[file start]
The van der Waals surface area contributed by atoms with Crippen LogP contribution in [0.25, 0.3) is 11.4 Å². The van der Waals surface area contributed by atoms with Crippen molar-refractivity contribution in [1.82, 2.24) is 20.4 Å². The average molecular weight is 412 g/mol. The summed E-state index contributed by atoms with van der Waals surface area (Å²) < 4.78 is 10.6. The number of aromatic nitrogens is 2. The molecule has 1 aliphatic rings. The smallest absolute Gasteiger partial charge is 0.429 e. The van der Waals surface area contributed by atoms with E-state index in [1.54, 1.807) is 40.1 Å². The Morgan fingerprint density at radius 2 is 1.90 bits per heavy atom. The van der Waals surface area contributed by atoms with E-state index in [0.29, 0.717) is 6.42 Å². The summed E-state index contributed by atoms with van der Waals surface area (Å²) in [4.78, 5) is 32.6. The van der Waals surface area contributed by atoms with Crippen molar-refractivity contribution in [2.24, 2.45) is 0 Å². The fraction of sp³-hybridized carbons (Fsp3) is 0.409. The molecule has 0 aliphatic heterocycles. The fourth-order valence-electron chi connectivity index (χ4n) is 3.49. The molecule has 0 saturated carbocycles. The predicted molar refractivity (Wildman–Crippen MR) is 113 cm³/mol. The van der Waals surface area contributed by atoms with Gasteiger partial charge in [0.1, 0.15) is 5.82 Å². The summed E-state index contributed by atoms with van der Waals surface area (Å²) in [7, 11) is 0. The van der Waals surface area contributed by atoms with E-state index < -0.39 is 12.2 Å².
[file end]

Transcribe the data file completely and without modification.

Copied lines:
The van der Waals surface area contributed by atoms with Crippen LogP contribution in [0.25, 0.3) is 11.4 Å². The van der Waals surface area contributed by atoms with Crippen molar-refractivity contribution in [1.82, 2.24) is 20.4 Å². The average molecular weight is 412 g/mol. The summed E-state index contributed by atoms with van der Waals surface area (Å²) < 4.78 is 10.6. The number of aromatic nitrogens is 2. The molecule has 1 aliphatic rings. The smallest absolute Gasteiger partial charge is 0.429 e. The van der Waals surface area contributed by atoms with E-state index in [1.54, 1.807) is 40.1 Å². The Morgan fingerprint density at radius 2 is 1.90 bits per heavy atom. The van der Waals surface area contributed by atoms with E-state index in [0.29, 0.717) is 6.42 Å². The summed E-state index contributed by atoms with van der Waals surface area (Å²) in [4.78, 5) is 32.6. The van der Waals surface area contributed by atoms with Crippen molar-refractivity contribution in [2.24, 2.45) is 0 Å². The fraction of sp³-hybridized carbons (Fsp3) is 0.409. The molecule has 0 aliphatic heterocycles. The fourth-order valence-electron chi connectivity index (χ4n) is 3.49. The molecule has 0 saturated carbocycles. The predicted molar refractivity (Wildman–Crippen MR) is 113 cm³/mol. The van der Waals surface area contributed by atoms with Gasteiger partial charge in [0.1, 0.15) is 5.82 Å². The summed E-state index contributed by atoms with van der Waals surface area (Å²) in [7, 11) is 0. The van der Waals surface area contributed by atoms with E-state index < -0.39 is 12.2 Å².